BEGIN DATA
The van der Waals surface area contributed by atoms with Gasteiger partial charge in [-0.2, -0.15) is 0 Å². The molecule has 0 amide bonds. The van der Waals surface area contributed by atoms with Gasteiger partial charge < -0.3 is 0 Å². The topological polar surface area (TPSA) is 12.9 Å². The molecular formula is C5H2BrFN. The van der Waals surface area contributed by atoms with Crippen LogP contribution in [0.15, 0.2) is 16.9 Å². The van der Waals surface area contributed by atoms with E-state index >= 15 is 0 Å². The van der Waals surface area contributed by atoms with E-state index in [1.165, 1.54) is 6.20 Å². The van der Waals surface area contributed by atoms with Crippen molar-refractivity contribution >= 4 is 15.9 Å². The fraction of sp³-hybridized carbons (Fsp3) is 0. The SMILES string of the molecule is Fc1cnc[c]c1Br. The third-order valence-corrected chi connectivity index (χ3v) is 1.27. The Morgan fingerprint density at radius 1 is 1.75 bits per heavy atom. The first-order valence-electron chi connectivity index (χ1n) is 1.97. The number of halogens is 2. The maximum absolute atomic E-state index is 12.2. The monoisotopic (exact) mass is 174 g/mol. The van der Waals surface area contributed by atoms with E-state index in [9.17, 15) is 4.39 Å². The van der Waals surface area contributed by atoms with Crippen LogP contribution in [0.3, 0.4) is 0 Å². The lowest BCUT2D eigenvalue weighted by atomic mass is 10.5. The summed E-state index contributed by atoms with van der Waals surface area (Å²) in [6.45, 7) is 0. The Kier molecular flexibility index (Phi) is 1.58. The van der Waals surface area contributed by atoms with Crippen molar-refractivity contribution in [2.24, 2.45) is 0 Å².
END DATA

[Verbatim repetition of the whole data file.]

The van der Waals surface area contributed by atoms with Gasteiger partial charge in [-0.2, -0.15) is 0 Å². The molecule has 0 amide bonds. The van der Waals surface area contributed by atoms with Gasteiger partial charge < -0.3 is 0 Å². The topological polar surface area (TPSA) is 12.9 Å². The molecular formula is C5H2BrFN. The van der Waals surface area contributed by atoms with Crippen LogP contribution in [0.15, 0.2) is 16.9 Å². The van der Waals surface area contributed by atoms with E-state index >= 15 is 0 Å². The van der Waals surface area contributed by atoms with E-state index in [1.165, 1.54) is 6.20 Å². The van der Waals surface area contributed by atoms with Crippen molar-refractivity contribution >= 4 is 15.9 Å². The fraction of sp³-hybridized carbons (Fsp3) is 0. The SMILES string of the molecule is Fc1cnc[c]c1Br. The third-order valence-corrected chi connectivity index (χ3v) is 1.27. The Morgan fingerprint density at radius 1 is 1.75 bits per heavy atom. The first-order valence-electron chi connectivity index (χ1n) is 1.97. The number of halogens is 2. The maximum absolute atomic E-state index is 12.2. The monoisotopic (exact) mass is 174 g/mol. The van der Waals surface area contributed by atoms with E-state index in [9.17, 15) is 4.39 Å². The van der Waals surface area contributed by atoms with Crippen LogP contribution in [0.3, 0.4) is 0 Å². The lowest BCUT2D eigenvalue weighted by atomic mass is 10.5. The summed E-state index contributed by atoms with van der Waals surface area (Å²) in [6.45, 7) is 0. The Kier molecular flexibility index (Phi) is 1.58. The van der Waals surface area contributed by atoms with Crippen molar-refractivity contribution in [2.24, 2.45) is 0 Å².